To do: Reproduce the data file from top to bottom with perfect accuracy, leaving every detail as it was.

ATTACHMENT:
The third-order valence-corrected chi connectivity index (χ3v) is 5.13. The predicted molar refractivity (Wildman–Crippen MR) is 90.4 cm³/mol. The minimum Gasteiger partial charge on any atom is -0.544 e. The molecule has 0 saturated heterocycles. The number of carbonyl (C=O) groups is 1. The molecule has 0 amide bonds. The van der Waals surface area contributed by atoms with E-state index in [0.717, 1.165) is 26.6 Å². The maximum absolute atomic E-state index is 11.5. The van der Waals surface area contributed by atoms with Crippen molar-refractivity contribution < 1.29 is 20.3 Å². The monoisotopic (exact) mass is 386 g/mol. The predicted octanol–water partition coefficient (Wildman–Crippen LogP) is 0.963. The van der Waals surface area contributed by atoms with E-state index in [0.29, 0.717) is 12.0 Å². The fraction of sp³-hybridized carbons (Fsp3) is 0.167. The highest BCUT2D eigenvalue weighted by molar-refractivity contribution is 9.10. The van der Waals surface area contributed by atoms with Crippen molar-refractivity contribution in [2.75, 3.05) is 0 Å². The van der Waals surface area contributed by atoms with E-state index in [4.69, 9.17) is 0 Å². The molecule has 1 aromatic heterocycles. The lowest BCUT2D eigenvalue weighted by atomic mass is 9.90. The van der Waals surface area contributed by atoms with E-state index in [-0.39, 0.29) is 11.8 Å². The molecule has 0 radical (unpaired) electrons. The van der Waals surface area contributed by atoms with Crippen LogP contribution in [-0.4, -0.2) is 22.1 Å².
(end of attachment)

The third-order valence-corrected chi connectivity index (χ3v) is 5.13. The predicted molar refractivity (Wildman–Crippen MR) is 90.4 cm³/mol. The minimum Gasteiger partial charge on any atom is -0.544 e. The molecule has 0 saturated heterocycles. The number of carbonyl (C=O) groups is 1. The molecule has 0 amide bonds. The van der Waals surface area contributed by atoms with E-state index in [0.717, 1.165) is 26.6 Å². The maximum absolute atomic E-state index is 11.5. The van der Waals surface area contributed by atoms with Crippen molar-refractivity contribution < 1.29 is 20.3 Å². The monoisotopic (exact) mass is 386 g/mol. The predicted octanol–water partition coefficient (Wildman–Crippen LogP) is 0.963. The van der Waals surface area contributed by atoms with E-state index in [0.29, 0.717) is 12.0 Å². The fraction of sp³-hybridized carbons (Fsp3) is 0.167. The highest BCUT2D eigenvalue weighted by molar-refractivity contribution is 9.10. The van der Waals surface area contributed by atoms with Crippen molar-refractivity contribution in [2.75, 3.05) is 0 Å². The van der Waals surface area contributed by atoms with E-state index in [4.69, 9.17) is 0 Å². The molecule has 1 aromatic heterocycles. The lowest BCUT2D eigenvalue weighted by atomic mass is 9.90. The van der Waals surface area contributed by atoms with E-state index in [-0.39, 0.29) is 11.8 Å². The molecule has 0 radical (unpaired) electrons. The van der Waals surface area contributed by atoms with Crippen LogP contribution in [-0.4, -0.2) is 22.1 Å².